The mystery of the hidden banner in 'Manifestation', the iconic painting by Antonio Berni

The mystery of the hidden banner in 'Manifestation', the iconic painting by Antonio Berni

The researchers who studied the work, a key to political and social art in Argentina, suspect that the artist sketched a poster that he discarded in the final version of 1934.

The clues were plain to see: a man's raised fist in the center of the painting and a woman's clenched hand in the lower left corner of the painting. The interpretations of the experts who have studied the Manifestation painting, by Antonio Berni, until now pointed out that the first fist symbolizes the strength of that working mass painted by the Argentine artist, while the second is part of "little strange compositional issues" that has the work. But a series of analyzes have revealed the possibility that those closed hands are actually there to hold up a large white sign that the creator painted and eventually concealed under more layers of paint.

The painting, a key work of political and social art in Argentina, has always been analyzed from a historical perspective. Painted after Berni's return from Paris, it is among his emblematic paintings of New Realism and shows, in the foreground, the anguished faces of the workers demonstrating en masse. Studies such as those carried out now by experts from the Museum of Latin American Art of Buenos Aires (Malba) and the University of San Martín had not been applied to this work. The analyzes culminated in 2022 and in August Malba launched an online multimedia project, Manifestación en foco, to disseminate the results obtained after analyzing the material aspects of the work with different techniques.

The specialists wanted to know, for example, what pigments and binders Berni used. It had always been believed that the artist emulsified his pigments with egg, but analysis indicated that he may have done so with animal glue. They also wondered what his work methodology was and discovered that, in the case of Manifestación, Berni first painted a white base, then drew directly on the canvas with charcoal and finally began to give the layers of color. They did not find any sketches of the work, but they were able to identify some of the changes that the artist made during the execution, which were few.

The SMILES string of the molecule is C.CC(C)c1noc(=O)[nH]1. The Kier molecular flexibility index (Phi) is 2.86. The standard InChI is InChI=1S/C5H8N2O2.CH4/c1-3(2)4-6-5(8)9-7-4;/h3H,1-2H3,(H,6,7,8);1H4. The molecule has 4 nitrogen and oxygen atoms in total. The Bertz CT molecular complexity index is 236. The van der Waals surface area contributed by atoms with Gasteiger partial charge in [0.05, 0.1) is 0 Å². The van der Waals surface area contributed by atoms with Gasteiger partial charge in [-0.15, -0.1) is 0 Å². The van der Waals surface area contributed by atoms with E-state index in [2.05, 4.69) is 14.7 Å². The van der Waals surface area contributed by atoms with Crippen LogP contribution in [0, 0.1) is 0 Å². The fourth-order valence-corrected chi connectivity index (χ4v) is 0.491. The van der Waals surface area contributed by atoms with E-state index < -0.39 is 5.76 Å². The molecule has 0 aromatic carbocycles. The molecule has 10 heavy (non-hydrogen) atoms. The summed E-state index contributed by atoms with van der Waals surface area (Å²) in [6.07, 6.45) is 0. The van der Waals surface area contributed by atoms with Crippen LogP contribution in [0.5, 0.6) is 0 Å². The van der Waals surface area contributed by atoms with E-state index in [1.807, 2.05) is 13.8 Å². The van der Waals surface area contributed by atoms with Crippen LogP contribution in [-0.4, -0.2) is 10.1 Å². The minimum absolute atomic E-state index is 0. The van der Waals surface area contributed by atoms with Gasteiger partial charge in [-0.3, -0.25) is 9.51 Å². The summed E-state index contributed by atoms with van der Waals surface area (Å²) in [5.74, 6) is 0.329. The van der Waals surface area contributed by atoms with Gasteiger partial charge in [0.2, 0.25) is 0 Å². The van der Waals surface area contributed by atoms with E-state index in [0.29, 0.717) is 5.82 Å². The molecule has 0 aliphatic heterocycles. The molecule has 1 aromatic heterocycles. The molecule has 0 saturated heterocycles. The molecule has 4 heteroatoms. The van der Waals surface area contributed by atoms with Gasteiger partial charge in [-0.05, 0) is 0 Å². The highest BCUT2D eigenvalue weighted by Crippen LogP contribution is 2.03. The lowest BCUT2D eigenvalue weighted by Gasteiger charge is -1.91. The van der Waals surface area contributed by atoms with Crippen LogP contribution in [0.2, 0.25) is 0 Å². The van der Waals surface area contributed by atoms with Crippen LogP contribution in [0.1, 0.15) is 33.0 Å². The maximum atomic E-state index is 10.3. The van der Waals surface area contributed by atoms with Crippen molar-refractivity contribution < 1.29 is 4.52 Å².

"We thought we had seen all the modifications we were going to see until this great find began to appear," Valeria Intrieri, responsible for managing the Malba collections, told EL PAÍS. The banner, she says, was a "surprise" that came from an X-ray. “He raised it as a very large poster that crosses a large part of the work. There were some indications”, says Intrieri, referring to the fists of those two characters who have their hands closed without holding anything in the final work. "If we look at it now, it was obvious that there had to be something," she says. “What we couldn't find was an inscription,” she says.

Hypothesis about a slogan

Malba researchers are still wondering if there was a message on the banner. Current technology does not show that there has been one, but they do not rule out that in the future the equipment will allow us to see details that are not visible now. The work, in its final version, has a single legible slogan, which calls for "bread and work", and two faded banners in the background of the work. After the crisis of 1929, unemployment and mobilizations were widespread in the world.

The art historian Roberto Amigo, one of the greatest experts on Berni's work, does not believe that there is a text by the artist on the poster raised in the initial composition. However, he proposes hypotheses about what the slogan could have said. "One option is that the banner is an opposition to the Eucharistic Congress, which is central to the discussion at that time," says the researcher. But Amigo chooses to believe that the message may have been related to the post-war hunger marches.

"The clues give us very general orders, such as a demand for work and bread or a call for a general strike," explains the historian, and rules out other options. "I don't think it was a banner of direct reference to the Argentine communist party because at that time the party itself was making a self-criticism of its failure to conquer the proletariat," Amigo maintains. Afterwards he continues: “We cannot see the possibility that he aimed at a class alliance in the fight against fascism because it was not the position of the party in 34″.

The historian points out that Berni's decision to eliminate the cartel was “very early”. With the banner, he says, "the compositional reading would have been different." “The banner would have annulled the perspective that the work has, would have mitigated the helplessness of those faces and would have determined a reading”, he explains. Friend believes that Berni deleted it "because any message posted there was extremely circumstantial": "Not knowing what message or slogan the banner could carry is what allows the power of the painting at different times."